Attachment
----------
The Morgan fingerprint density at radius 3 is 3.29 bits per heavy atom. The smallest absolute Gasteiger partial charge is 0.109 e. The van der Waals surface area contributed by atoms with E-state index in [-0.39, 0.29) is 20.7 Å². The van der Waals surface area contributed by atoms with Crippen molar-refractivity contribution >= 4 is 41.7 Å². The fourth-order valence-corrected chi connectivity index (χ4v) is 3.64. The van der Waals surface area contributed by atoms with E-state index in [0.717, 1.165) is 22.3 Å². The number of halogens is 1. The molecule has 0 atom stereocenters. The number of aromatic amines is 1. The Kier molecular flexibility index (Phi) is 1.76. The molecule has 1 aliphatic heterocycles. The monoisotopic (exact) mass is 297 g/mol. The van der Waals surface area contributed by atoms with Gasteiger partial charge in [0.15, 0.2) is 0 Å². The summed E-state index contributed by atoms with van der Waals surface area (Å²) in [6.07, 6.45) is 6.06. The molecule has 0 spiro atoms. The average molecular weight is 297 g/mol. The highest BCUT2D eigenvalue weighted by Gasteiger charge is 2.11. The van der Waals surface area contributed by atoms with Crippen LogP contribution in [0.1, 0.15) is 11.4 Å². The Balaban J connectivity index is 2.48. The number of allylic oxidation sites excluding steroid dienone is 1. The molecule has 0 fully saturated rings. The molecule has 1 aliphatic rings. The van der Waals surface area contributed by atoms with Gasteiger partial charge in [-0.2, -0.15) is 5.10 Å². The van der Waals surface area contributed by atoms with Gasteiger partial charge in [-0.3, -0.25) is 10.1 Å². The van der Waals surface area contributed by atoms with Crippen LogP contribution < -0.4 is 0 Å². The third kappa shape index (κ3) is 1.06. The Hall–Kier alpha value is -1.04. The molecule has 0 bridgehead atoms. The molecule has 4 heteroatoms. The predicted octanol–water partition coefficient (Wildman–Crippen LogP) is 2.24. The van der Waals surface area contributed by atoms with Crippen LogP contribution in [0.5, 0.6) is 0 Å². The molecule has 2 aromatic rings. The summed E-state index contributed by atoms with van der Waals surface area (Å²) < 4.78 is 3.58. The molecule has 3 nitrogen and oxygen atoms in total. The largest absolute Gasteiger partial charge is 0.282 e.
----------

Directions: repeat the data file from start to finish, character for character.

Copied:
The Morgan fingerprint density at radius 3 is 3.29 bits per heavy atom. The smallest absolute Gasteiger partial charge is 0.109 e. The van der Waals surface area contributed by atoms with E-state index in [-0.39, 0.29) is 20.7 Å². The van der Waals surface area contributed by atoms with Crippen molar-refractivity contribution >= 4 is 41.7 Å². The fourth-order valence-corrected chi connectivity index (χ4v) is 3.64. The van der Waals surface area contributed by atoms with E-state index in [0.717, 1.165) is 22.3 Å². The number of halogens is 1. The molecule has 0 atom stereocenters. The number of aromatic amines is 1. The Kier molecular flexibility index (Phi) is 1.76. The molecule has 1 aliphatic heterocycles. The monoisotopic (exact) mass is 297 g/mol. The van der Waals surface area contributed by atoms with Gasteiger partial charge in [0.15, 0.2) is 0 Å². The summed E-state index contributed by atoms with van der Waals surface area (Å²) in [6.07, 6.45) is 6.06. The molecule has 0 spiro atoms. The average molecular weight is 297 g/mol. The highest BCUT2D eigenvalue weighted by Gasteiger charge is 2.11. The van der Waals surface area contributed by atoms with Crippen LogP contribution in [0.1, 0.15) is 11.4 Å². The Balaban J connectivity index is 2.48. The number of allylic oxidation sites excluding steroid dienone is 1. The molecule has 0 fully saturated rings. The molecule has 1 aliphatic rings. The van der Waals surface area contributed by atoms with Gasteiger partial charge in [-0.2, -0.15) is 5.10 Å². The van der Waals surface area contributed by atoms with Gasteiger partial charge in [-0.3, -0.25) is 10.1 Å². The van der Waals surface area contributed by atoms with Crippen LogP contribution < -0.4 is 0 Å². The third kappa shape index (κ3) is 1.06. The Hall–Kier alpha value is -1.04. The molecule has 0 bridgehead atoms. The molecule has 4 heteroatoms. The predicted octanol–water partition coefficient (Wildman–Crippen LogP) is 2.24. The van der Waals surface area contributed by atoms with Crippen LogP contribution in [0.5, 0.6) is 0 Å². The molecule has 2 aromatic rings. The summed E-state index contributed by atoms with van der Waals surface area (Å²) < 4.78 is 3.58. The molecule has 3 nitrogen and oxygen atoms in total. The largest absolute Gasteiger partial charge is 0.282 e.